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Biden’s life story is well told in ‘Frontline’ documentary

It’s easy to think of Joe Biden as boring. The story of his life is not boring. It’s full of drama, tragedy, ambition, liberalism and a long, slow climb up the slippery pole to his lifelong ambition, the presidency.

Former Vice President Joe Biden raises a fist as he delivers remarks on Election Night in Wilmington, Delaware.
Former Vice President Joe Biden raises a fist as he delivers remarks on Election Night in Wilmington, Delaware.
REUTERS/Mike Segar

It’s easy to think of Joe Biden as boring. He’s old, he talks too much and does so in long, meandering sometimes-grammatically-challenged sentences. He relies on meaningless verbal tics, like starting new sentences with “here’s the thing,” or “here’s the deal.”

The story of his life is not boring. It’s full of drama, tragedy, ambition, liberalism and a long, slow climb up the slippery pole to his lifelong ambition, the presidency of the United States, which, barring unforeseen developments, he will achieve tomorrow.

The tale is told, quite well, according to me, in a Frontline documentary that airs tonight (Tuesday) at 9 p.m. on KTCA-Channel 2 in the Twin Cities and other PBS stations.

Biden was not my first choice, nor one of my top three choices, in the huge 2020 Democratic field. In the end, he won the nomination, based substantially on the belief that he might be the likeliest one to defeat the now-thoroughly-disgraced doubly-impeached incumbent. And Biden did, soundly and clearly to anyone who inhabits the world of facts and reality, defeat Donald Trump. We’ll never know whether one of the other contenders could have done so. But Biden is the one who did.

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He’s been around forever. A working-class kid, who had to overcome a stutter (and still sometimes struggles with it), Biden first ran for office in 1970, for a seat on the county board of New Castle County, Delaware. He was 27 on Election Day. That’s now, amazingly, more than half a century ago. The film includes a young man, who stutters, who talks movingly about Biden as an inspiration.

Biden won that first race and soon, audaciously, launched a bid for a U.S. Senate nomination, which no one else wanted because the Republican incumbent was considered unbeatable. But Biden, without money or any statewide reputation, starting more than 20 points behind, running against the Vietnam War and for civil rights, outhustled the incumbent and won.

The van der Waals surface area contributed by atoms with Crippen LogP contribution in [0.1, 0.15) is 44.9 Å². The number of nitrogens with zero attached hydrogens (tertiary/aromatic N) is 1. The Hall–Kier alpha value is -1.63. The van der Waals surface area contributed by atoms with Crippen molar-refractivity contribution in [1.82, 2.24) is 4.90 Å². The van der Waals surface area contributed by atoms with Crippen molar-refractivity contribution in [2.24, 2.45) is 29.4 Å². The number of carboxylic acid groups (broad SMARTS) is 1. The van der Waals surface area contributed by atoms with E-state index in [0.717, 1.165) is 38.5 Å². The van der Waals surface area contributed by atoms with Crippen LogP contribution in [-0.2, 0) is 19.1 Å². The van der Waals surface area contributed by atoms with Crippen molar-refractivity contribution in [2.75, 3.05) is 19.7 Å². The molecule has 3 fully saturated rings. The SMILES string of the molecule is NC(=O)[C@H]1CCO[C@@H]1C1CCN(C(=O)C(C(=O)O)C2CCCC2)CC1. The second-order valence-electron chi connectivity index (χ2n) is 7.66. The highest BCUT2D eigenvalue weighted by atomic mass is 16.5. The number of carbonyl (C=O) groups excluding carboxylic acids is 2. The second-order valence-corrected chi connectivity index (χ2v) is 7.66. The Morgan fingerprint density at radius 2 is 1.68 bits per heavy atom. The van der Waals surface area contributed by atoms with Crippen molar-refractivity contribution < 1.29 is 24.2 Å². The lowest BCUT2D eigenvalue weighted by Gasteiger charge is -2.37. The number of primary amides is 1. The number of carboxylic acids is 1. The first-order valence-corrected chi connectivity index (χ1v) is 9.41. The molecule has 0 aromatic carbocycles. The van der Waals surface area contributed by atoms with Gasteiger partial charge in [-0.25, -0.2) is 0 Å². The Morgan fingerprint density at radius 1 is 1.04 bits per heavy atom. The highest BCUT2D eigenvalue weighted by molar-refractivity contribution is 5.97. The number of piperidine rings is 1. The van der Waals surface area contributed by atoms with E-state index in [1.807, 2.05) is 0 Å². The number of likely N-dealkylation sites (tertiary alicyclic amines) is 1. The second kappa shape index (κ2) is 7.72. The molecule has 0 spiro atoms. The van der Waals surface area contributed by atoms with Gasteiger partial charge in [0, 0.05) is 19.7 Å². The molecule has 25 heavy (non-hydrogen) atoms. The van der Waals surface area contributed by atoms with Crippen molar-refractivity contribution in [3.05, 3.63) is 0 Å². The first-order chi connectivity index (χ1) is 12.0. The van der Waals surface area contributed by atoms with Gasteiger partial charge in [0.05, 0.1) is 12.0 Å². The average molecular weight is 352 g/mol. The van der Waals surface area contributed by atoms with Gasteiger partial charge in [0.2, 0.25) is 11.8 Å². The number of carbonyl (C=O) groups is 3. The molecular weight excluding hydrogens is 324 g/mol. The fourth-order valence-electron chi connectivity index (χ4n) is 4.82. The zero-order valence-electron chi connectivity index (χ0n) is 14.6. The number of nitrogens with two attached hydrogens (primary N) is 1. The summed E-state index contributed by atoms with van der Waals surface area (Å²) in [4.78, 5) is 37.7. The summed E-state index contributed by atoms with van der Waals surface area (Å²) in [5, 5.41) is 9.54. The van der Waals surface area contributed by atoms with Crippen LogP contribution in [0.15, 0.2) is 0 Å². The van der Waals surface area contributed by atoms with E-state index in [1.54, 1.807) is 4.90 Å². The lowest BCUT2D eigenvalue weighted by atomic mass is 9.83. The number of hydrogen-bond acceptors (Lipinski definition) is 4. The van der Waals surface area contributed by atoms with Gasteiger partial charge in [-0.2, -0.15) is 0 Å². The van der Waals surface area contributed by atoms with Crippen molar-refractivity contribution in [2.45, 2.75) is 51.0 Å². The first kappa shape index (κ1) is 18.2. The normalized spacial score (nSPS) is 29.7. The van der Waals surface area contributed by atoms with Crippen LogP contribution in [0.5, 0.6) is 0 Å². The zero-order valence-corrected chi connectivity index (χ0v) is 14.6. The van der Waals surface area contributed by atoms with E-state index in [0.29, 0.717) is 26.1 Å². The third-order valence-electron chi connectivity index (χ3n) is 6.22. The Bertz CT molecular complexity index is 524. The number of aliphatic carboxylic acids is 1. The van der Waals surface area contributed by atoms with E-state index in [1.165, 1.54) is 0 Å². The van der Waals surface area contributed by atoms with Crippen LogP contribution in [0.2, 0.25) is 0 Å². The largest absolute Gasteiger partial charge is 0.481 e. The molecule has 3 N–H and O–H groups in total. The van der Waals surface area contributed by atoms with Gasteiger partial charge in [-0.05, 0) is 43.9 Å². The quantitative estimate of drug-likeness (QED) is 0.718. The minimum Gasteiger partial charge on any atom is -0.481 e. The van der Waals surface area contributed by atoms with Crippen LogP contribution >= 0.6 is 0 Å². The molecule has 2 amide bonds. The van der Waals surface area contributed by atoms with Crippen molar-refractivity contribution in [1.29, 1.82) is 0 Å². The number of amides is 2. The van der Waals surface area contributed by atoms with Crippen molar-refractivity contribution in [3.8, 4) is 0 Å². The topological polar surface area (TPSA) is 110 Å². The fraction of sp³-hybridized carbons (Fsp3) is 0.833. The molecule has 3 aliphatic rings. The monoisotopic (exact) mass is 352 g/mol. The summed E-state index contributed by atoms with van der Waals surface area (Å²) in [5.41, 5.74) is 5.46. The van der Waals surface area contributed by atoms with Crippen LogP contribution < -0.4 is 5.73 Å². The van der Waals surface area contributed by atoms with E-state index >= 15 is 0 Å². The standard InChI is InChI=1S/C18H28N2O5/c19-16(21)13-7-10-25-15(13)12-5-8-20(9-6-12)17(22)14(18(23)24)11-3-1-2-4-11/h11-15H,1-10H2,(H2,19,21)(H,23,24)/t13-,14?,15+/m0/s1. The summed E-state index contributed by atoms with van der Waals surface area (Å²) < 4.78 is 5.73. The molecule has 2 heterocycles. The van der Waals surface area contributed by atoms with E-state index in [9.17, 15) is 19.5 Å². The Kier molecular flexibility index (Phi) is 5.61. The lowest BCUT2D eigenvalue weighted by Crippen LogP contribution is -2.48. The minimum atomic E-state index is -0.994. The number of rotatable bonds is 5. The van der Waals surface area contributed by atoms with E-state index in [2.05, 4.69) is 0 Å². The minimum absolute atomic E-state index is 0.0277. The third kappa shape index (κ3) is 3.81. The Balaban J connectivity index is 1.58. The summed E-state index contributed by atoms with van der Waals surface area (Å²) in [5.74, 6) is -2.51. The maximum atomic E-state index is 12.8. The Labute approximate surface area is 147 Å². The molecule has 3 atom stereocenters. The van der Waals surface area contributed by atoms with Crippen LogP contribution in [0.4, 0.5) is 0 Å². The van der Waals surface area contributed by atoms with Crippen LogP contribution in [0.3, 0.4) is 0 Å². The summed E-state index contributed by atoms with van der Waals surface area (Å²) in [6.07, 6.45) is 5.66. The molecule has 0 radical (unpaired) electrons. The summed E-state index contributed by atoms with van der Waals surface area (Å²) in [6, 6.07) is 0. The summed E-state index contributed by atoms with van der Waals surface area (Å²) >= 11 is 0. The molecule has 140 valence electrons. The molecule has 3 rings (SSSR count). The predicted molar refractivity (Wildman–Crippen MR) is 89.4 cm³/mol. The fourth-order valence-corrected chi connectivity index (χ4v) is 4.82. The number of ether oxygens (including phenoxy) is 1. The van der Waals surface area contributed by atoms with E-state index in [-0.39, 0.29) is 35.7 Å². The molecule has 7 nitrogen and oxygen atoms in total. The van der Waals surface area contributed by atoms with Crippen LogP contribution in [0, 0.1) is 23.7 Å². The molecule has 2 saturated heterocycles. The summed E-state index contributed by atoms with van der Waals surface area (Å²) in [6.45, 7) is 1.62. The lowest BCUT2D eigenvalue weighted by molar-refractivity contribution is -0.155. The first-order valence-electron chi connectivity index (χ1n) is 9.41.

You have to be 30 to serve in the Senate, and Biden was only 29 on Election Day, but turned 30 before his term started. Also before his term started, as you surely know, his wife and 1-year-old daughter were killed in an auto accident. Biden considered resigning his Senate seat before he was even sworn in, according to the Frontline film. Instead, he persevered.

He decided not to move to Washington, but to commute, by train, from Wilmington, so he could be home for dinner with his surviving children.

He ran for president, the first time, in 1988. It was a longshot bid that is remembered for Biden getting caught plagiarizing parts of a speech.

In 2007, in the early stages of another Biden shot at the Democratic nomination, when a fresh face in presidential politics became the big story, Biden committed another famous gaffe, when he said of Barack Obama, “I mean, you got the first mainstream African-American who is articulate and bright and clean and a nice-looking guy. I mean, that’s a storybook, man.”

Biden later apologized. This was not plagiarism, and I suspect if he had not included the word “clean,” it wouldn’t have been as much of a problem. Biden’s hopes for the 2008 nomination ended quickly. But his relationship with Obama soon developed in such a positive direction that Obama ended up asking him to join the 2008 ticket as his running mate, which led to his vice presidency. The film makes clear that Biden didn’t want to be vice president and had to be talked into it by many in his inner circle, including his wife, Jill, and his 90-year-old mom, who apparently told him that if he could help the first African-American president get elected, he had to do it.